A modest Christmas proposal

Trevor's Take

Trevor Hutchinson headshot

By Trevor Hutchinson

A graduate of the University of Toronto, Trevor Hutchinson is a songwriter, writer and bookkeeper. He serves as Contributing Editor at The Lindsay Advocate. He lives with his fiancee and their five kids in Lindsay.

Mariah Carey - Oslo Spektrum 2015. Foto: Mattis Folkestad, NRK P3. Creative Commons licence.

Opinion is probably split on whether people want their city council commenting on issues that might go beyond their normal course of duties. I, for one, like the idea of a council weighing in on issues that go beyond our municipal borders provided that this doesn’t affect the time spent on more immediate and local concerns.

In 2019 for example, Councillor Ron Ashmore proposed a motion whereby the city should publicly endorse oil pipelines. (I argued vigorously on the Advocate news site at the time that council should reject the motion — which they did). Despite my difference of opinion, I still think  this is the exact type of good-faith argument we want councillors to bring to the table when they have a cause that they feel is important to them and their constituents, as Ashmore did.

And I would like to humbly propose that council consider another declaratory bylaw. Now I don’t get paid enough to come up with exact council legalese, but I’m thinking something along the lines of this: To protect and promote the solemnity of Remembrance Day, the city will not display Christmas decorations or music on its properties, buildings or events until Nov 12. Furthermore, the city encourages residents and businesses, where possible, to observe the same schedule.

I am not suggesting that this be obligatory nor do I think there should be any enforcement measures associated with this. The idea of the government telling a business when and how they can decorate a window seems totalitarian (not counting the absurd restrictions on cannabis stores, of course). And the idea of a bylaw officer prowling the streets looking out for too-early Christmas carols is beyond absurd. I won’t lie though. The idea of a special constabulary empowered to grievously deal with anyone who plays Mariah Carey’s All I Want for Christmas is You is intoxicating to me. It’s just not constitutional.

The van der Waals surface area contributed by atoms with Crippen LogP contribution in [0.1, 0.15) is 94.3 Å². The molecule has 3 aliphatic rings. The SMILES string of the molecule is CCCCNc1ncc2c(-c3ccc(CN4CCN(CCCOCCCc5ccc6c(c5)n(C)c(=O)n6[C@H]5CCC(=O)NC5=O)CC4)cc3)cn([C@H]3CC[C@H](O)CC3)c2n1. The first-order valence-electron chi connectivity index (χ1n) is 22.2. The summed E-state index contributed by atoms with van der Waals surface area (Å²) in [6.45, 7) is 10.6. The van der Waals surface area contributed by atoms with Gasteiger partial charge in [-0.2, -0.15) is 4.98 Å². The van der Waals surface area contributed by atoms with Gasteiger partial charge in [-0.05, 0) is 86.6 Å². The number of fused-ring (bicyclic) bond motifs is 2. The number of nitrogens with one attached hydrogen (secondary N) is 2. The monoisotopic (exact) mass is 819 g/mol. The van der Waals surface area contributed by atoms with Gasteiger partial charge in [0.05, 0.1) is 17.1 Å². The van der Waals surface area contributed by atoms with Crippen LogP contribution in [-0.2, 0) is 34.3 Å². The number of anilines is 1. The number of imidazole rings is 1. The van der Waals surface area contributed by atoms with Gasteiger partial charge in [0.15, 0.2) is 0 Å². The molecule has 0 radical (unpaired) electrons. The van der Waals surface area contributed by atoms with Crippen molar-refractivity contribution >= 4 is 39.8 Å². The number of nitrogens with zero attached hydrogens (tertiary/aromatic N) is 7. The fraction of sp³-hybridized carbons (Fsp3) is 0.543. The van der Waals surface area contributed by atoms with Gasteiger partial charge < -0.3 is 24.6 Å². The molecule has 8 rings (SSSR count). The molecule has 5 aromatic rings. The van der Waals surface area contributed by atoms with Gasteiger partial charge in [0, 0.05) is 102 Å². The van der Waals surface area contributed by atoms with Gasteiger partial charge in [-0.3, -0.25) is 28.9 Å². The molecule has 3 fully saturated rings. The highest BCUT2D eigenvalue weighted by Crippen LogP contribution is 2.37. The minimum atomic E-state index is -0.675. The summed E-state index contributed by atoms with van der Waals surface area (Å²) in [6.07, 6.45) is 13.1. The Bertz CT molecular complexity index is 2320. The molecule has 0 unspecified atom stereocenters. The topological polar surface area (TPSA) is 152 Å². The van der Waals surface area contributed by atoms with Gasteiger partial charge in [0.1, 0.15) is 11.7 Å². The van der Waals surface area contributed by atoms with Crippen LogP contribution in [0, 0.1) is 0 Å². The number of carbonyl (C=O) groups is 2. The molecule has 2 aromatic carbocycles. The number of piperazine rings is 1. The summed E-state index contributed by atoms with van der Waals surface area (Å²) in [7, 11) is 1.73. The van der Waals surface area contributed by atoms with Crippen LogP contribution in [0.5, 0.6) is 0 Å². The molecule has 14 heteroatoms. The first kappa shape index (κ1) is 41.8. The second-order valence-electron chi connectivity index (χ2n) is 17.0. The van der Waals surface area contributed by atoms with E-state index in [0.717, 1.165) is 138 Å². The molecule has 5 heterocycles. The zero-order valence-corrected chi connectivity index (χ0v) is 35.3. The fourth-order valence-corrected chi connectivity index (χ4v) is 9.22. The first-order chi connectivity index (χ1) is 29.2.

Some of us want to try to promote the reverence of Remembrance Day. Doing so still leaves a (painful to me) full 43 days of pre-Christmas extravaganza. It’s basically what most businesses already do, and it is more or less the city’s standard operating procedure because Christmas street decorations can’t go up until the Remembrance Day banners come down.

Of course, some businesses will say they need more time for one of their biggest retail periods. And some citizens (who I will never understand if I live 10 lifetimes) want to celebrate Christmas all year long. And that’s okay. This is just about publicly proclaiming a widely-held sentiment.

From my family to yours, I wish a Merry Christmas to all those who celebrate it and a joyous holiday season for all!


  1. Glenda Barry says:

    I totally agree. I believe it is unreal how people in our area immediately haul out their Xmas decorations once Thanksgiving is celebrated. Disrespectful to our veterans.

  2. Catherine (Cathie) Dunk says:

    Thank you for this Trevor. I totally agree with your line of thinking. The very least we should do is take this one day of the year to honour those who served and died for our freedoms…freedoms to have 42 days to commercialize holiday spending and rake in the profits, but that’s a whole nother topic for another day.

  3. Ron Sutch says:

    I totally disagree having another government body deciding what is appropriate for each individual? What makes you the think showring a Poppy/Canadian Flag and Christmas Tree on the same day or different days is disrespectful?

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